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Send  Share  RSS  Twitter  29 Apr 2012

VENTURES: How To Do Bribery-Free Business In Africa

 



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Contrary to the stereotypes, it is possible to do business in Africa without paying bribes or being drawn into any other form of corruption.

It can be done. Although there is a perception that corruption is necessary for companies to do business in Africa, that is not always the case in our experience,” says Abel Myburgh, Africa Desk Coordinator at BDO, the accounting, auditing and business advisory firm with a presence in all African nations except Somalia.

Myburgh says BDO has assisted a large number of clients from across the globe to set up and operate in Africa, including in countries at the bottom of Transparency International’s Corruption Perceptions Index. “Our experience is that if a company has done its homework properly, it can avoid falling foul of corruption or bribery.”

Interestingly enough, the people who initiate a corrupt encounter are not always the locals but investors themselves. “First of all, some companies simply assume that you must bribe from the start so they go in with the mindset that bribery is the ‘African way’,” Myburgh says. “Secondly, they go in without preparing properly and with unrealistic expectations, which opens the door for bribery and corruption.”

For instance, some investors are reluctant to wait the prescribed time for companies to be registered. In some African countries, such as Rwanda and Uganda, the registration process takes about three days. In others, such as Chad, it can take six months.

Different countries have different procedures, requirements and timelines, and investors need to understand that,” says Myburgh. “If you go in guns blazing with an impossible deadline to meet, you are probably more inclined to cut corners or pay a bribe. In effect, by having unrealistic expectations, a company creates the opportunity for corruption.”

He says investors setting up shop in Africa also expose themselves to paying bribes when, through haste or ignorance, they do not follow the correct procedures or breach local tax laws, including indirect taxes. They will then resort to paying bribes to fix the problem because it is perceived as the way things are done in Africa.

You can’t generalise about Africa being corrupt,” says Myburgh, pointing to countries such as Botswana, placed 32nd out of 183 countries in Transparency International’s 2011 corruption index.  (On a scale of 0 to 10, Botswana is on par with Portugal and slightly below Spain but well above Italy and Poland.)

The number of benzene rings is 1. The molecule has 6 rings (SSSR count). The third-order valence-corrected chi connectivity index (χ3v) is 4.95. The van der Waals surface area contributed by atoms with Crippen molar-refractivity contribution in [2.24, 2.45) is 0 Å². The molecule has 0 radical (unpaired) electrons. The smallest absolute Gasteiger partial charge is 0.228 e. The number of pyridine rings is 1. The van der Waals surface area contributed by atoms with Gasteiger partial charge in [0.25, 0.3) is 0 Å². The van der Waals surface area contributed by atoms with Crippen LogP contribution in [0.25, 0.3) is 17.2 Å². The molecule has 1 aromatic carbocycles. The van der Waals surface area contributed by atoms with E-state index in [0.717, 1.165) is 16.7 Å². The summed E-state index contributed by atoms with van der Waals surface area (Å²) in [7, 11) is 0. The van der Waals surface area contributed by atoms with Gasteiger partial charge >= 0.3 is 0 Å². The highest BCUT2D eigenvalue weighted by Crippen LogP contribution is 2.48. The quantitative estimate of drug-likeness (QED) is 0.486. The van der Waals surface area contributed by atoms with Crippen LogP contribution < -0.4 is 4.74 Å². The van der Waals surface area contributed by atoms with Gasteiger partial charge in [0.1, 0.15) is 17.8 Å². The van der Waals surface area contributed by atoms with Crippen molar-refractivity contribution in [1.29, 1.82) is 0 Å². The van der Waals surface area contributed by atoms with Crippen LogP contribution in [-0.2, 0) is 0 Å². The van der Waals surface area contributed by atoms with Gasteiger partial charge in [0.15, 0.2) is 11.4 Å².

Also, there are always two parties involved in bribery and corruption: the party paying the bribe and the party accepting the bribe,” he says. “It all comes back to our own moral standards, which should not evaporate when we leave our home ground. As the Investment Minister for Ghana once remarked, why do companies not take their corporate morality with them when they cross the border into another country?”

Myburgh says the first step in fighting corruption is for companies and investors to change their attitude when operating into Africa. “We must make sure we apply the same corporate governance in the host country as in our home country. That way, we can educate the person in a position to take the bribe so that they realise the negative impact that bribery has. Kenya is a prime example of a country that was low on the Transparency International list but has pushed itself up the ranks through education.”

Here are a few do’s and don’ts that Myburgh recommends for doing clean business in Africa:

·         Prepare properly before setting up in a country. Have all the correct documentation in place and make sure you understand the tax laws, registration procedures and key business regulations. The easiest way to do this is to have a trusted in-country expert who knows the business landscape and speaks the local languages.

·         Make educated decisions and be realistic about what can and can’t be done within the desired timeframes. If necessary, reset the timelines to match the requirements of the country concerned.

·         Respect the laws and regulations of each country and don’t be tempted to cut corners. Besides being unethical, this could open the door for bribery.

·         Don’t underestimate the level of transparency in Africa. Some companies have recently been fined for corruption by in-country anti-corruption agencies or international crime prevention organisations. Also, the growing ubiquity of social networks and online forums means that perpetrators of corruption are quickly named and shamed.

·         Apply the same standards of corporate morality in the host country as at home. Don’t allow factors such as poverty or joblessness to be used as excuses for bribery and corruption.

·         Wherever possible, use the ‘one-stop shops’ that countries such as Benin have established to interact with investors.  Myburgh says the strength of these agencies is that they make it easier to do business while minimising direct contact with officialdom. As a rule of thumb, the less direct contact an investor has with officials, the less the opportunity for corruption.


 
 
 
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